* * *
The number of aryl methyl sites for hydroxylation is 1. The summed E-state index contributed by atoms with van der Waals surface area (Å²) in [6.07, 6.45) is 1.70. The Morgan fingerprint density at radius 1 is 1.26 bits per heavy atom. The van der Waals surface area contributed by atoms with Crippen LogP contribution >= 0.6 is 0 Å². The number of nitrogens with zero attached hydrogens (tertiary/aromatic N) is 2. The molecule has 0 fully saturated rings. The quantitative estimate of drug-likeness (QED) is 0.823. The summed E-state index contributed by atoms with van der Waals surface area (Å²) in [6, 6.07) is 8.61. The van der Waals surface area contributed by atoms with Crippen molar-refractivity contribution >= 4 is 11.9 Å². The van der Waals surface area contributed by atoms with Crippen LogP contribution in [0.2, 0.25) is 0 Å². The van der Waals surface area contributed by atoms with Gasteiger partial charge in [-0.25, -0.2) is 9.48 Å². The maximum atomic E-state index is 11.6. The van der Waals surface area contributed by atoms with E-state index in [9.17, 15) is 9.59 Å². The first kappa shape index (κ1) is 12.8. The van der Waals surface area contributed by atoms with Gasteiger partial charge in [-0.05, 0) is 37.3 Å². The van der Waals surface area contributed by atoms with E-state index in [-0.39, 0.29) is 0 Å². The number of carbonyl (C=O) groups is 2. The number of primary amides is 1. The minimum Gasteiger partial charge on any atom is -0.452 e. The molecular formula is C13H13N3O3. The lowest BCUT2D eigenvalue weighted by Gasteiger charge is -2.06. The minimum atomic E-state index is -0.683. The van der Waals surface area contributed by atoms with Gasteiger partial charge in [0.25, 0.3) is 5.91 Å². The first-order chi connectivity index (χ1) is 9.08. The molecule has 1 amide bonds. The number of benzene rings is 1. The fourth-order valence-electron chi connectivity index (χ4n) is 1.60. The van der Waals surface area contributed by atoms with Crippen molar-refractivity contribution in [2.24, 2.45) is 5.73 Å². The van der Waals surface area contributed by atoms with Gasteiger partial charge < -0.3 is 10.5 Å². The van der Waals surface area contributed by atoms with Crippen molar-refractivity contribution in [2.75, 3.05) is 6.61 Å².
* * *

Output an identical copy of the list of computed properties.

The number of aryl methyl sites for hydroxylation is 1. The summed E-state index contributed by atoms with van der Waals surface area (Å²) in [6.07, 6.45) is 1.70. The Morgan fingerprint density at radius 1 is 1.26 bits per heavy atom. The van der Waals surface area contributed by atoms with Crippen LogP contribution >= 0.6 is 0 Å². The number of nitrogens with zero attached hydrogens (tertiary/aromatic N) is 2. The molecule has 0 fully saturated rings. The quantitative estimate of drug-likeness (QED) is 0.823. The summed E-state index contributed by atoms with van der Waals surface area (Å²) in [6, 6.07) is 8.61. The van der Waals surface area contributed by atoms with Crippen molar-refractivity contribution >= 4 is 11.9 Å². The van der Waals surface area contributed by atoms with Crippen LogP contribution in [0.2, 0.25) is 0 Å². The van der Waals surface area contributed by atoms with Gasteiger partial charge in [-0.25, -0.2) is 9.48 Å². The maximum atomic E-state index is 11.6. The van der Waals surface area contributed by atoms with E-state index in [9.17, 15) is 9.59 Å². The first kappa shape index (κ1) is 12.8. The van der Waals surface area contributed by atoms with Gasteiger partial charge in [-0.05, 0) is 37.3 Å². The van der Waals surface area contributed by atoms with E-state index in [-0.39, 0.29) is 0 Å². The number of carbonyl (C=O) groups is 2. The number of primary amides is 1. The minimum Gasteiger partial charge on any atom is -0.452 e. The molecular formula is C13H13N3O3. The lowest BCUT2D eigenvalue weighted by Gasteiger charge is -2.06. The minimum atomic E-state index is -0.683. The van der Waals surface area contributed by atoms with Gasteiger partial charge in [0.25, 0.3) is 5.91 Å². The first-order chi connectivity index (χ1) is 9.08. The molecule has 1 amide bonds. The number of benzene rings is 1. The fourth-order valence-electron chi connectivity index (χ4n) is 1.60. The van der Waals surface area contributed by atoms with Crippen molar-refractivity contribution in [2.24, 2.45) is 5.73 Å². The van der Waals surface area contributed by atoms with Gasteiger partial charge < -0.3 is 10.5 Å². The van der Waals surface area contributed by atoms with Crippen molar-refractivity contribution in [2.75, 3.05) is 6.61 Å².